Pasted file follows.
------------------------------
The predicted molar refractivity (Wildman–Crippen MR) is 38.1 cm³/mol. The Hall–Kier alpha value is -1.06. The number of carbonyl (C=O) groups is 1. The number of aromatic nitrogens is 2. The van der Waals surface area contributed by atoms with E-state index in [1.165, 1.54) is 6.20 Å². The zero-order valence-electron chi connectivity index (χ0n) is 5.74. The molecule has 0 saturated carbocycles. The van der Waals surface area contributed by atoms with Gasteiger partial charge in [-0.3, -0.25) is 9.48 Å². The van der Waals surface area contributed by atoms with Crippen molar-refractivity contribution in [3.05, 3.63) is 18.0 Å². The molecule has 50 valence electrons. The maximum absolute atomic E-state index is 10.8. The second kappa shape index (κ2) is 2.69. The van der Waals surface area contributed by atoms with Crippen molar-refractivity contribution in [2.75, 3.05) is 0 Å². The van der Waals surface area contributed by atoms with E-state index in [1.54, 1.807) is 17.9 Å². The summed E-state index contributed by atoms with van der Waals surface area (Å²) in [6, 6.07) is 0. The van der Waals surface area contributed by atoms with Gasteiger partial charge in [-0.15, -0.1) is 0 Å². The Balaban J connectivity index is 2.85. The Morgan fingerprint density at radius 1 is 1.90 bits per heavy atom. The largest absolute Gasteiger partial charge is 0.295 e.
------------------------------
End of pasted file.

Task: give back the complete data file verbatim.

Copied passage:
The predicted molar refractivity (Wildman–Crippen MR) is 38.1 cm³/mol. The Hall–Kier alpha value is -1.06. The number of carbonyl (C=O) groups is 1. The number of aromatic nitrogens is 2. The van der Waals surface area contributed by atoms with E-state index in [1.165, 1.54) is 6.20 Å². The zero-order valence-electron chi connectivity index (χ0n) is 5.74. The molecule has 0 saturated carbocycles. The van der Waals surface area contributed by atoms with Gasteiger partial charge in [-0.3, -0.25) is 9.48 Å². The van der Waals surface area contributed by atoms with Crippen molar-refractivity contribution in [3.05, 3.63) is 18.0 Å². The molecule has 50 valence electrons. The maximum absolute atomic E-state index is 10.8. The second kappa shape index (κ2) is 2.69. The van der Waals surface area contributed by atoms with Crippen molar-refractivity contribution in [2.75, 3.05) is 0 Å². The van der Waals surface area contributed by atoms with E-state index in [1.54, 1.807) is 17.9 Å². The summed E-state index contributed by atoms with van der Waals surface area (Å²) in [6, 6.07) is 0. The van der Waals surface area contributed by atoms with Gasteiger partial charge in [-0.15, -0.1) is 0 Å². The Balaban J connectivity index is 2.85. The Morgan fingerprint density at radius 1 is 1.90 bits per heavy atom. The largest absolute Gasteiger partial charge is 0.295 e.